Advanced Micro Devices on Tuesday appoint John Gustafson to the position of senior fellow and chief product architect at graphics business unit. Mr. Gustafson, who is primarily known as a parallel processing specialist, will set the technical vision for the AMD graphics business unit, driving the technology roadmap as well as new technology planning and execution of business objectives.
“With the growing importance of parallel compute in defining the computing experience, John brings the full package of industry experience and knowledge needed to help us expand and execute our AMD Radeon and AMD FirePro graphics technology programs, and will help forge an aggressive long-term roadmap that allows AMD to continue to lead and win with our gaming and virtualization technologies,” said Matt Skynner, corporate vice president and general manager of AMD Graphics.
Gustafson is a 35-year veteran of the computing industry. He joins AMD from Intel, where he headed the company’s eXtreme Technologies Lab, conducting cutting-edge research on energy-efficient computing and memory, as well as optical, energy and storage technologies. Prior to that, he served as CEO at Massively Parallel Technologies and CTO at ClearSpeed Technology, a high-performance computing company. Mr. Gustafson has also held key management and research positions at numerous companies including Sun Microsystems, Ames Laboratory and Sandia National Laboratories.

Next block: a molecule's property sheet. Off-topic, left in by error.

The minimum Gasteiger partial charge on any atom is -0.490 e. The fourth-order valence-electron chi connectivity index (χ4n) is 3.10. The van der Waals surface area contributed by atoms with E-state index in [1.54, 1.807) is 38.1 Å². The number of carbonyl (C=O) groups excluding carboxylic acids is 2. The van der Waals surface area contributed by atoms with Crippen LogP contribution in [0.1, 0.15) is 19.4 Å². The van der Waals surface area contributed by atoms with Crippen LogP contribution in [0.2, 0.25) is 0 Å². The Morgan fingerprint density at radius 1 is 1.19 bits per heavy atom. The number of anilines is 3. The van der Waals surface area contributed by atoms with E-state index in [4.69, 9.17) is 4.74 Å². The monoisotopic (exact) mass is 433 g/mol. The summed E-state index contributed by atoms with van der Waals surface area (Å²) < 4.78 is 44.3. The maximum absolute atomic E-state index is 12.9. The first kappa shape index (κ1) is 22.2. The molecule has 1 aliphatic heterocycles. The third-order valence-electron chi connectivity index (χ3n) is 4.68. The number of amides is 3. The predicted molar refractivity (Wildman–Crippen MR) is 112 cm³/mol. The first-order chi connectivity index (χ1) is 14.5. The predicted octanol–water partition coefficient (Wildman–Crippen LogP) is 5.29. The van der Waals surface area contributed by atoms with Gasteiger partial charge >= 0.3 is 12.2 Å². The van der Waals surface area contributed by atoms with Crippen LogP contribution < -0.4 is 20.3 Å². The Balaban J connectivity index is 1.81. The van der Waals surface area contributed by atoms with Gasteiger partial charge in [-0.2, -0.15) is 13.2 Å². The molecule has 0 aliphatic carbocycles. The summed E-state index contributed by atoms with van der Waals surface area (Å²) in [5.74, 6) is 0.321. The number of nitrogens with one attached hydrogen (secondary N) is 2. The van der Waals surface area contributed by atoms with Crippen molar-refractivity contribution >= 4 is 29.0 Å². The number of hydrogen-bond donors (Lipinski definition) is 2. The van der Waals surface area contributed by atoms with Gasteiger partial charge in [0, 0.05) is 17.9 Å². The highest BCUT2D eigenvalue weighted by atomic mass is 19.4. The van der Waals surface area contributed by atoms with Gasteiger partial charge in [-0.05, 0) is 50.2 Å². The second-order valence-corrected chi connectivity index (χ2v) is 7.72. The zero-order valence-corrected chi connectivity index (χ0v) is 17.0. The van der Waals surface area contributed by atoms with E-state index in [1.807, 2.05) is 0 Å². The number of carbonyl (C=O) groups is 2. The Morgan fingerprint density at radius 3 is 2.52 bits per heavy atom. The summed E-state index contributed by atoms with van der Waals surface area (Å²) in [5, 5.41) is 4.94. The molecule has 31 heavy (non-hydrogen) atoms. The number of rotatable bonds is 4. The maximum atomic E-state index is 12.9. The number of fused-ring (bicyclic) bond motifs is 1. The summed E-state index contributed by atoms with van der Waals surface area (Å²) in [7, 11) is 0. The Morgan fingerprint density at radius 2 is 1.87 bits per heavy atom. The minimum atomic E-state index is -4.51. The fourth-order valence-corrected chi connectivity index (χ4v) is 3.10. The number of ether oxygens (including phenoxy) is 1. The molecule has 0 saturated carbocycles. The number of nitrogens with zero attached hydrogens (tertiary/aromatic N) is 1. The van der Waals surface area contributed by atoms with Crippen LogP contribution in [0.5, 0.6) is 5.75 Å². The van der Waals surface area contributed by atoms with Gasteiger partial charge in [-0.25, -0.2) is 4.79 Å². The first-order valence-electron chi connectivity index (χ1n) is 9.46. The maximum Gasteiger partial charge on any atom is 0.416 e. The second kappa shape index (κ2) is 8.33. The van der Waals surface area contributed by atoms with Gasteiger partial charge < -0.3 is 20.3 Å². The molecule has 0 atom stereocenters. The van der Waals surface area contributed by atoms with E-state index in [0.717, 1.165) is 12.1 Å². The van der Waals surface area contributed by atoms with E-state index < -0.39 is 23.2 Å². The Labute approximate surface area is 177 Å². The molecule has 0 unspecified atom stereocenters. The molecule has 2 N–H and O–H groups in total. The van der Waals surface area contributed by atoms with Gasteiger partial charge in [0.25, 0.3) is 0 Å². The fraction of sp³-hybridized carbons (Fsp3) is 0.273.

In 1988, Gustafson wrote Reevaluating Amdahl's Law to address limitations of Amdahl’s Law, which models the maximum potential performance improvement from parallel processing. Gustafson proved that processors working in parallel can solve larger problems, marking a change in how the industry viewed parallel processing. Today, Gustafson’s Law is widely accepted among academia as the standard for parallel processing education.
“I look forward to working with my teams to expand the AMD graphics technology roadmap. The next decade will serve as a watershed era for GPUs in graphics rendering power and compute capabilities, creating the opportunity for multi-teraFLOPS APUs. In terms of raw performance, the evolution of discrete graphics has far exceeded that of the CPU, and the programmable characteristics of today’s GPUs have thrown open a door that could very well see it rival the CPU as the most critical element of computer performance in the near future,” said Mr. Gustafson.